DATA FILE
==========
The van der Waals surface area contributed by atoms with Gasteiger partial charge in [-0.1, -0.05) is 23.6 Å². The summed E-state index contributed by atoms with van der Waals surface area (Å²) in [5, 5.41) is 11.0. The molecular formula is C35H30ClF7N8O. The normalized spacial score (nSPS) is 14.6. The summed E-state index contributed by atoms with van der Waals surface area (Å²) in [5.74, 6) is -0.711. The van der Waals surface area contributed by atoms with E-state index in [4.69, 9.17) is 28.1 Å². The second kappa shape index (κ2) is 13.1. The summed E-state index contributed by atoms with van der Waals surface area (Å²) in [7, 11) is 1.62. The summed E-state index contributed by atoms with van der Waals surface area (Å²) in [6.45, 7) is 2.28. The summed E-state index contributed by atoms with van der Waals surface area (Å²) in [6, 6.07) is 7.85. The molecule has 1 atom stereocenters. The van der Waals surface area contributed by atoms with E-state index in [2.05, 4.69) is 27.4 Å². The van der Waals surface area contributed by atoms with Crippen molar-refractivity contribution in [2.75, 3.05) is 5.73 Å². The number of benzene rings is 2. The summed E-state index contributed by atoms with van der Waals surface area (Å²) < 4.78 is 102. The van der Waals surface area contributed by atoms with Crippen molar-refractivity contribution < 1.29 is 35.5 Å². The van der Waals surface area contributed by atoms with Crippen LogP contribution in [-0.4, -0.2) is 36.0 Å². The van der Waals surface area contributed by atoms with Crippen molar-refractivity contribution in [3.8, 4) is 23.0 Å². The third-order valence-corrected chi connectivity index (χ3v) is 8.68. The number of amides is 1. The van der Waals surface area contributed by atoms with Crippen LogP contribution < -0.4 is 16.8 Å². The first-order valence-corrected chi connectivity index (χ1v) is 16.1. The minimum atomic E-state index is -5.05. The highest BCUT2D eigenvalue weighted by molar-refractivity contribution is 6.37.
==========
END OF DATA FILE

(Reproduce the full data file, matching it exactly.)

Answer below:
The van der Waals surface area contributed by atoms with Gasteiger partial charge in [-0.1, -0.05) is 23.6 Å². The summed E-state index contributed by atoms with van der Waals surface area (Å²) in [5, 5.41) is 11.0. The molecular formula is C35H30ClF7N8O. The normalized spacial score (nSPS) is 14.6. The summed E-state index contributed by atoms with van der Waals surface area (Å²) in [5.74, 6) is -0.711. The van der Waals surface area contributed by atoms with E-state index in [4.69, 9.17) is 28.1 Å². The second kappa shape index (κ2) is 13.1. The summed E-state index contributed by atoms with van der Waals surface area (Å²) in [7, 11) is 1.62. The summed E-state index contributed by atoms with van der Waals surface area (Å²) in [6.45, 7) is 2.28. The summed E-state index contributed by atoms with van der Waals surface area (Å²) in [6, 6.07) is 7.85. The molecule has 1 atom stereocenters. The van der Waals surface area contributed by atoms with E-state index in [2.05, 4.69) is 27.4 Å². The van der Waals surface area contributed by atoms with Crippen molar-refractivity contribution in [2.75, 3.05) is 5.73 Å². The number of benzene rings is 2. The summed E-state index contributed by atoms with van der Waals surface area (Å²) < 4.78 is 102. The van der Waals surface area contributed by atoms with Crippen molar-refractivity contribution < 1.29 is 35.5 Å². The van der Waals surface area contributed by atoms with Crippen LogP contribution in [-0.4, -0.2) is 36.0 Å². The van der Waals surface area contributed by atoms with Crippen molar-refractivity contribution in [3.8, 4) is 23.0 Å². The third-order valence-corrected chi connectivity index (χ3v) is 8.68. The number of amides is 1. The van der Waals surface area contributed by atoms with Crippen LogP contribution < -0.4 is 16.8 Å². The first-order valence-corrected chi connectivity index (χ1v) is 16.1. The minimum atomic E-state index is -5.05. The highest BCUT2D eigenvalue weighted by molar-refractivity contribution is 6.37.